Alumni News

Ronald Heisser solves problem that baffled Nobel laureate

August 17, 2018
By Keystone Communications Team
Courtesy MIT/Ronald Heisser & Vishal Patil
Courtesy MIT/Ronald Heisser & Vishal Patil

 

 

 

 

 

 

 

 

 

 

 

 

 

 

Ronald Heisser '12 helped solve a problem that stumped a Nobel laureate, known as the spaghetti mystery.

Here's the question: Why does spaghetti break into several pieces when you try to bend it in half? The answer comes down to the force that breaks the pasta in half causes secondary shock waves that are strong enough to break other parts of the pasta strand.

That question famously stumped Richard Feynman, the Nobel-winning theoretical physicist.

A pair of French researchers answered that question in 2004

But that only brought up another question: Is there any way to break the pasta in half cleanly? Heisser and fellow MIT student Vishal Patil answered "yes" --  with some help. They discovered that the force that causes the secondary breaks can be dissapated if the pasta is twisted as it's folded.The two graduate students created a machine to put their complex mathematical model to apply the necessary force and released a paper on their experiments in Proceedings of the National Academy of Sciences.

Their work attracted attention from National Public Radio, the Washinton PostFood and Wine magazine, and the French edition of GQ magazine.

Meagan Day published in New York Times, Vox

August 16, 2018
By Keystone Communications Team

Meagan Day '07, scored a pair of major publishing outlets. She co-wrote an opinion piece for the New York Times, "Think the Constitution Will Save Us? Think Again" that was published Aug. 9.

She also wrote a first-person story on Vox, "Democratic socialism, explained by a democratic socialist."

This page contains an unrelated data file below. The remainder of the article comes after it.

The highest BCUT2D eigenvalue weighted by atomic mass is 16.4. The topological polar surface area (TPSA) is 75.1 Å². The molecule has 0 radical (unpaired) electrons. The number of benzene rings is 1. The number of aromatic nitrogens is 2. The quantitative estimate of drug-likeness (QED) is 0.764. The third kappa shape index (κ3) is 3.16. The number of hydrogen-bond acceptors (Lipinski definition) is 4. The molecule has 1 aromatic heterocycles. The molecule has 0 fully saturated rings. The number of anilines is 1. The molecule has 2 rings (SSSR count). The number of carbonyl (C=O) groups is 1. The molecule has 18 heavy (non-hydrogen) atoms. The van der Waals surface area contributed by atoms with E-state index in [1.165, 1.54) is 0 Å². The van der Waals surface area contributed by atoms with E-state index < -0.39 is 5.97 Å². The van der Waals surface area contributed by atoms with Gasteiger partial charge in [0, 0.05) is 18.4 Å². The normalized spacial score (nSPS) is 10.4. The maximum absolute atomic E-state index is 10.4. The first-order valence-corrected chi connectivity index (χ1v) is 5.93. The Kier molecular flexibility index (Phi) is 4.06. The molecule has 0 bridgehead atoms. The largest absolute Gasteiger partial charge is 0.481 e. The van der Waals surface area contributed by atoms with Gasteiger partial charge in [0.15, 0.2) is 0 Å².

Meagan currently works as a staff writer for Jacobin magazine, which describes itself as a "leading voice of the American Left, offering socialist perspectives on politics, economics and culture."

Will Nancy Zhou score in Shanghai?

August 14, 2018
By Keystone Communications Team

Nancy Zhou '11, one of the quarterfinalists in the Shanghai Isaac Stern International Violin Competition, will learn the results of the competition Sept. 1.

She's one of 36 out of 174 applicants from 33 countries around the world selected to participate in three weeks of live competition rounds that began earlier this month.

The grand prize is $100,000, with second prize of $50,000 and third prize $25,000. Also, a prize of $10,000 will be awarded for the best performance of the Chinese work, Qigang Chen’s "La joie de la souffrance."

For more on the competition, click here.

Here's a video of her performance at the competition: https://www.facebook.com/shcompetition/videos/893736077487447/

 

Nia Clements already getting attention at Trinity

August 14, 2018
By Keystone Communications Team

Even before classes begn at Trinity University, first-year student Nia Clements '18, is already gathering attention there.

The university spotlighted her on its website in a pair of stories.

One of them, From Nye to Nia, traces her interest in the biomedical field from second grade when she noticed a tumor on the class pet rat.

The other story, Getting to Know the Class of 2022, presents her as one of the most notable incoming first-year students, along with an open heart surgery patient, and a pair of national debate runner-ups.

Trinity's classes begin Aug. 22.

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8/17/18 - By Keystone Communications Team